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I have and cache. A iOS application that when pointed at a HTML5 cache manifest document downloads all the files and fires up an index.html file.

branch: master
README.md

Tengo and Cache

What's in a name?

Tengo is Spanish for 'I have' and cache is geek speak for storing information. It's also a play on words on that 80s classic 'Tango and Cash'.

So what's is all about then?

This project was born from a desire to push on from some work of creating iPhone applications using only web technologies that I had done some time ago. That work can be seen http://github.com/robb1e/iWeb. This first project was a way of deploying a HTML/CSS/Javascript application onto an iOS device and have it run as a native application.

The issue with that was the only way to change HTML, CSS, Javascript, images or other data was to depend on a live internet connection or do an application update. I was looking for a way to make it easier to cache those resources with a specific eye on offline experience.

After some thought, the lightbulb switched on and it became an immediate choice to use the HTML5 Cache Manifest file as a basis of discovering what resources should cached. This project aims to do just that.

Between the application bootstrapping and a webpage being rendered, the cache manifest is read and each file is downloaded and stored in the iOS application sandbox directory. After all files have been saved, the UIWebView will render an index.html file in that sandbox.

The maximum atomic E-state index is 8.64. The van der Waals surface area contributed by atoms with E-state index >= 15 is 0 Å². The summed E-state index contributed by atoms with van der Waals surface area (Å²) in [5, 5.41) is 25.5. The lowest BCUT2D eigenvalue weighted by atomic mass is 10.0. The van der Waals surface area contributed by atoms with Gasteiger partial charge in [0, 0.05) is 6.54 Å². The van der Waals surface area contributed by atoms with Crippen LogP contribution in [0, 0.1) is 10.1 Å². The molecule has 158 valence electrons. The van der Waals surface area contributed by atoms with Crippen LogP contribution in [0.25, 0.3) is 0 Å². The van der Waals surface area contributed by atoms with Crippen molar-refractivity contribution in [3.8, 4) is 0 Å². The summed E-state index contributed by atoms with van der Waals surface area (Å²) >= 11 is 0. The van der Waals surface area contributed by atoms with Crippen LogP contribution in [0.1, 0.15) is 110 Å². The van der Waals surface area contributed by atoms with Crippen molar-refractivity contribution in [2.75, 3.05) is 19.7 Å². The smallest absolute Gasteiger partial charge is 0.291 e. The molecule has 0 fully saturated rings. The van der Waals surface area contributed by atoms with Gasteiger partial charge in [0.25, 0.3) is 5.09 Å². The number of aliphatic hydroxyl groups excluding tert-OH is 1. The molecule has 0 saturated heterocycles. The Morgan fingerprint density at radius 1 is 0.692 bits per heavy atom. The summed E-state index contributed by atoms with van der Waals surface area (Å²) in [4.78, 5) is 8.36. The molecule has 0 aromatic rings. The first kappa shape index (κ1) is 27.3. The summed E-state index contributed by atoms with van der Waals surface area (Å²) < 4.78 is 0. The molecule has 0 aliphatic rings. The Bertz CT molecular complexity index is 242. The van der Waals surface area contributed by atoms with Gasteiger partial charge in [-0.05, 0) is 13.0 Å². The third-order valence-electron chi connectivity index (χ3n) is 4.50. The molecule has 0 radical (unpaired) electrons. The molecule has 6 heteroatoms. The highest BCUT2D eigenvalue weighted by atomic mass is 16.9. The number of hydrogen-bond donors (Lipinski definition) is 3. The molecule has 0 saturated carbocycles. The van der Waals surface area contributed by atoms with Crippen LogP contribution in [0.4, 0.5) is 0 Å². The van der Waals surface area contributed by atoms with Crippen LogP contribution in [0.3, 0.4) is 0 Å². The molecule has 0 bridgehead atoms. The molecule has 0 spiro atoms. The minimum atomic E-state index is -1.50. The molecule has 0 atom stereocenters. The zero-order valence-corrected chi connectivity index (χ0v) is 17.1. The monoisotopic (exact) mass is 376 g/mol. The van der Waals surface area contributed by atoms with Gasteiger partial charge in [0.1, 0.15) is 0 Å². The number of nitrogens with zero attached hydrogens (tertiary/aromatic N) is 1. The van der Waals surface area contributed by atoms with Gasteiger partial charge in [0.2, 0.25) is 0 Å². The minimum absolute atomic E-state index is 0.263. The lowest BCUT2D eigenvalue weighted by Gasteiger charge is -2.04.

How to use it

  • You'll need the iOS SDK, I've been using 3.x.
  • Open the Cachemanifest.xcodeproj file in xCode
  • Open Cachemanifest-Info.plist file ** alter the values for AppUri and Manifest accordingly to point at your domain and manifest file
  • Run the project, if you watch the console, you should see plenty of logging

Current Limitations/Opportunities for Improvement

Currently the application doesn't adhere to all of the HTML5 cache manifest directives. For instance, all resources in 'network' are downloaded where they should be ignored.

Using Fallback will probably break this app at the moment, and it certainly won't don't any redirecting if there's no network connection.

The application doesn't raise any events as described by section 5.6.1.1 from here: http://www.w3.org/TR/html5/offline.html - I'm not certain that all are relevant but some can certainly be fired using the stringByEvaluatingJavaScriptFromString method on the UIWebView.

If your application tries to reach out to the web, the URI must include the domain, or it will only look in the cache. It would be possible for the application to intercept the HTTP request and prepend the domain from the plist file if not in the cache.

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